"running late. meet me at 4:30"

"Are you fucking kidding me?" I sighed and snapped my phone closed as I walked down the front steps of Grover Cleveland High School. Didn't anybody have a sense of professionalism, anymore?

"What's the matter?" Declan, my best – and only, really - friend since he moved to the United States from England when he was ten years old, walked beside me as he did every day. Declan wasn't actually British; his father worked for an up-and-coming New York business for many years. When the business decided to open an office in London, Declan's father was chosen to run the place, to help it get on its feet. He packed up everything he owned and whisked his then very pregnant wife across the pond, where Declan was born a few months later. When Declan's mother died ten years later in a car accident, his father retired and they moved back to the New York area, around the same time that my family moved to the borough of Caldwell, New Jersey from the Oregon coast. And the rest is history.

"It's work," I replied with another sigh. "He's going to be a half-hour late."

"So you're still doing... that, then?" Declan asked in his distinctive, yet waning, British accent. He was the only person besides me and my clients who knew about my line of work, and he'd been trying to convince me to give it up ever since I told him.

"Why wouldn't I be? I've told you before, you can't beat the money."

"How much do you have saved up, now?"

"About six-thousand."

"How much treatment do you think that'll pay for when you get some sort of nasty disease?"

"Stop it," I replied, only slightly irked because I knew that he was half-joking. "You know it's not like that."

Declan fell silent, knowing that any further comment he made would fall on deaf ears, until we reached the parking lot across from the school where we usually went our separate ways for the night. Just when I was about to say good-bye, however, he spoke up. "Listen, you've got some time to kill, right?"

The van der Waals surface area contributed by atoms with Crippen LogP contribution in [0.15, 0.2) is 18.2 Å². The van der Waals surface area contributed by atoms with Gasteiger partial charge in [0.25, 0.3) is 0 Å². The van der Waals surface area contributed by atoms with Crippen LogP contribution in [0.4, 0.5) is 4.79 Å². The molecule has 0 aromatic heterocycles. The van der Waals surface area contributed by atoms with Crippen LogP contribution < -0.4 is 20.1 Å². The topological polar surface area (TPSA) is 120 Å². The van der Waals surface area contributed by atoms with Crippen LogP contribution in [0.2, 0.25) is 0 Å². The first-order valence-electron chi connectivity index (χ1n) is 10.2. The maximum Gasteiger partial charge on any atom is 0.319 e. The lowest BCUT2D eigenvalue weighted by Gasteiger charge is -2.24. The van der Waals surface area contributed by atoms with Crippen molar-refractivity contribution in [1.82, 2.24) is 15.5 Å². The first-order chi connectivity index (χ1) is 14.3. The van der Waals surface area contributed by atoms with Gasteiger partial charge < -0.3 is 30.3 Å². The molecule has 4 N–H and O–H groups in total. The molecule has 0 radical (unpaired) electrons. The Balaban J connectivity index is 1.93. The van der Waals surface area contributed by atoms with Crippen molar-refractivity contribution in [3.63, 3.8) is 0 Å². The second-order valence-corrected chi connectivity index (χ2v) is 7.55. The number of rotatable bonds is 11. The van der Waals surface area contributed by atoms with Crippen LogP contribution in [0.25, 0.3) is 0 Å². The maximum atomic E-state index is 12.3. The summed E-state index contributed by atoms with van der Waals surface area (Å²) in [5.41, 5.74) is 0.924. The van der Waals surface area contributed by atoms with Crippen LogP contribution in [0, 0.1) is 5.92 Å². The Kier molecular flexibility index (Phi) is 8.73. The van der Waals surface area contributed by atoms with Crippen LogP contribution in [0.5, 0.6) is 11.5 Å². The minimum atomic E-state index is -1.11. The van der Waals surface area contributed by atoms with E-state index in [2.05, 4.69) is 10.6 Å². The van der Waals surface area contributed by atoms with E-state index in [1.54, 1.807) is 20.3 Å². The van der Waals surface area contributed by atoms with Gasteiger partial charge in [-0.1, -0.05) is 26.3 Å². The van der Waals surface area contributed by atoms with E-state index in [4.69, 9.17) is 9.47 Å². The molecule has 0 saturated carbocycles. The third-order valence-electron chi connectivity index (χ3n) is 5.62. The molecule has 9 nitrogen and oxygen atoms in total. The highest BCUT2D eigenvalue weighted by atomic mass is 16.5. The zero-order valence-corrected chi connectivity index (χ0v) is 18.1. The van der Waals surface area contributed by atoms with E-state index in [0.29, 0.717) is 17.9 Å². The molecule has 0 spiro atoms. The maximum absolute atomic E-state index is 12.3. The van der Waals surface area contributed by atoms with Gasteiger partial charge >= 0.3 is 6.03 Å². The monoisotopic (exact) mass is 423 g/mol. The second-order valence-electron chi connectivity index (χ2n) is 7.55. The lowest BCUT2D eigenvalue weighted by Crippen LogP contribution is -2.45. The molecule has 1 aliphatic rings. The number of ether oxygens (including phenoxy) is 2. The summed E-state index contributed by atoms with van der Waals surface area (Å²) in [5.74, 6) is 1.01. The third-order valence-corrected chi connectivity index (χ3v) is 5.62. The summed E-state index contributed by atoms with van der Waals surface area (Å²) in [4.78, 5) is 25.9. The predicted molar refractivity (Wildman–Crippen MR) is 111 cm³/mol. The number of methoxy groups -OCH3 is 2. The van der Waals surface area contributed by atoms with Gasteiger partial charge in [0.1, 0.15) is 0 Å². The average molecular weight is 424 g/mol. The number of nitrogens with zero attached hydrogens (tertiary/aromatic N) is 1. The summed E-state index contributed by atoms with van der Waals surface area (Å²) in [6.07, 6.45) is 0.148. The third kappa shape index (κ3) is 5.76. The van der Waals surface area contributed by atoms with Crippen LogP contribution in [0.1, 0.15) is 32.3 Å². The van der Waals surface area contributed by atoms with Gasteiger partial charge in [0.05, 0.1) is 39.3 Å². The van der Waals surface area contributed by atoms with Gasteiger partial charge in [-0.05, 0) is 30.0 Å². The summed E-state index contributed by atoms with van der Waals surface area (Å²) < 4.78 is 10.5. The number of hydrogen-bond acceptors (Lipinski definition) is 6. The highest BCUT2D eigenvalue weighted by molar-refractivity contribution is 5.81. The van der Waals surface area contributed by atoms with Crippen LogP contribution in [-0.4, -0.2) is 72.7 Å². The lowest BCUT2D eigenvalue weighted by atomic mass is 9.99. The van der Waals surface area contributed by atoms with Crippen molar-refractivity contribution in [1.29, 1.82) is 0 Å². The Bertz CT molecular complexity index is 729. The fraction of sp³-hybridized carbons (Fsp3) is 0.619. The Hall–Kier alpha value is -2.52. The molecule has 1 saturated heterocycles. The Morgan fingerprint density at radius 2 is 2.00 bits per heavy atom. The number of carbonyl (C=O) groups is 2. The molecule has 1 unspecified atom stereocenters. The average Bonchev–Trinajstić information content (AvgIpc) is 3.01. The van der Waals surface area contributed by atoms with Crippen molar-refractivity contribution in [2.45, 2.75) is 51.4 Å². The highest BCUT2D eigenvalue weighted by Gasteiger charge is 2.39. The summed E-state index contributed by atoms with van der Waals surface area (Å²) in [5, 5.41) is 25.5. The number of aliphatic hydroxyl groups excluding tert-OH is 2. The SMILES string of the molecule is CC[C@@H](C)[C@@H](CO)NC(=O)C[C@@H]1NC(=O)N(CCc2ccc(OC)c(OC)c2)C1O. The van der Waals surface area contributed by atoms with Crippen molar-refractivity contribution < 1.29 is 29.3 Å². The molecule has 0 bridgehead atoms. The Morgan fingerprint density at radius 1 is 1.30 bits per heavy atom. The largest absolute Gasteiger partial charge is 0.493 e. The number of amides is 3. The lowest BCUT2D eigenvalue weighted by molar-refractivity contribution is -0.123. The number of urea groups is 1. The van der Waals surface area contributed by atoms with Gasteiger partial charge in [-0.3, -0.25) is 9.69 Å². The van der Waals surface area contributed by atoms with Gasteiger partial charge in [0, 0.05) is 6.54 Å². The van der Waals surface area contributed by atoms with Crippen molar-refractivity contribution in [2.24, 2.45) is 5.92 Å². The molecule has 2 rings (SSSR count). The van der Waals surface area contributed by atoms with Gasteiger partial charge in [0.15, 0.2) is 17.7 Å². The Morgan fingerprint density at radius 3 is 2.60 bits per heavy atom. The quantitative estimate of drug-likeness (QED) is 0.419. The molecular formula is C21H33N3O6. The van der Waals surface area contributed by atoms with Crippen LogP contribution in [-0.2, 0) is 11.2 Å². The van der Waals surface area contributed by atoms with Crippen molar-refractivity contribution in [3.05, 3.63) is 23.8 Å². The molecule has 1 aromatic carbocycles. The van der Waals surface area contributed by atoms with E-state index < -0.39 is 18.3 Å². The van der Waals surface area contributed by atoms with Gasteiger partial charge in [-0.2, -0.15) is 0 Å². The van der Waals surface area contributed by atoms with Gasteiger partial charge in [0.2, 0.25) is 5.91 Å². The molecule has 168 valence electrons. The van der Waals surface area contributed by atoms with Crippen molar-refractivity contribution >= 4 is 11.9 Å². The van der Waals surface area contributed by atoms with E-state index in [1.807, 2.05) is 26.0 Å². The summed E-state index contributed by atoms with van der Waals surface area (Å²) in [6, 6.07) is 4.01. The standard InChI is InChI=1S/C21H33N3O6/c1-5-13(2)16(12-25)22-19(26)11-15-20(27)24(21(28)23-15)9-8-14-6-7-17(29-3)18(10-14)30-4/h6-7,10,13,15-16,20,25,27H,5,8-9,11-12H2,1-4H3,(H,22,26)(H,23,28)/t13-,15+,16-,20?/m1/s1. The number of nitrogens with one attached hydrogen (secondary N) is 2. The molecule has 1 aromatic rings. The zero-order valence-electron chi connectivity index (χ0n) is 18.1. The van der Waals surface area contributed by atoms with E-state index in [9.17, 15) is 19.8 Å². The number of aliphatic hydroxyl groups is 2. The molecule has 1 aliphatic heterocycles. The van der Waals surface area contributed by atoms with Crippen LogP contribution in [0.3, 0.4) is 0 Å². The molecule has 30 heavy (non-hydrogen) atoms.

"Yeah, a little bit," I said. "I was just going to wait around Stan's until my client showed up."

"How about we go to my house, instead?" he said, gesturing toward his little Toyota Prius his father had bought him for his sixteenth birthday about a month earlier. "You can get a bite to eat and hang around for a while, then I'll drive you to the motel."

I had to admit that I could really go for a cold cut sandwich or something, and his house was actually closer to Stan's Inn than the school. "Yeah, alright," I replied, climbing into the passenger's seat of the pasty-green colored Prius.

A few minutes later, I was sitting on Declan's couch while he let his golden retriever outside. "Can I ask you a question?" I asked when he came back in the back door and through the kitchen to the living room, where he collapsed on the couch next to me. He nodded his consent. "Why do you drive to school when you only live, like, a mile away?"

"My dad and I were mugged in London one day when I was younger. The guy had a gun and everything." Declan kicked his sneakers off and pushed them under a coffee table. "So now my dad refuses to let me walk to school, because he thinks it's unsafe."

"So instead he gives you a brand-new car to drive to school in? Because that definitely doesn't make you a target," I said, leaning against my friend's strong swimmer's frame.

"I don't even try to follow his logic anymore." Declan put his arm around me and held me close. Even though he was straight, Declan never minded physical contact; he said he could tell that it comforted me to know that there was always somebody that I could lean on. I don't know about that, but I'd always imagined that if he had turned out to be gay or bi, we would have ended up as boyfriends instead of best friends. He was tall, tan, and handsome, plus he was the sweetest and kindest boy I knew, hands down. Declan was the only person that I ever genuinely loved, and if I couldn't do so intimately, I was fine with loving him as a friend. As long as he was in my life, I was happy.

"You know, the only reason I give you a hard time about your work is because I'm worried about you," he said, out of the blue. I could tell that it'd been eating at him since our conversation outside the school.

"I know," I replied. He knew that I hated talking about work, so he must have had something that he really wanted to get off his chest. I wasn't trying to hear it, though, so I diverted the subject, anyway. "Hey, so how about that bite to eat you were talking about?"

"Yeah. Let's go into the kitchen and see what we've got."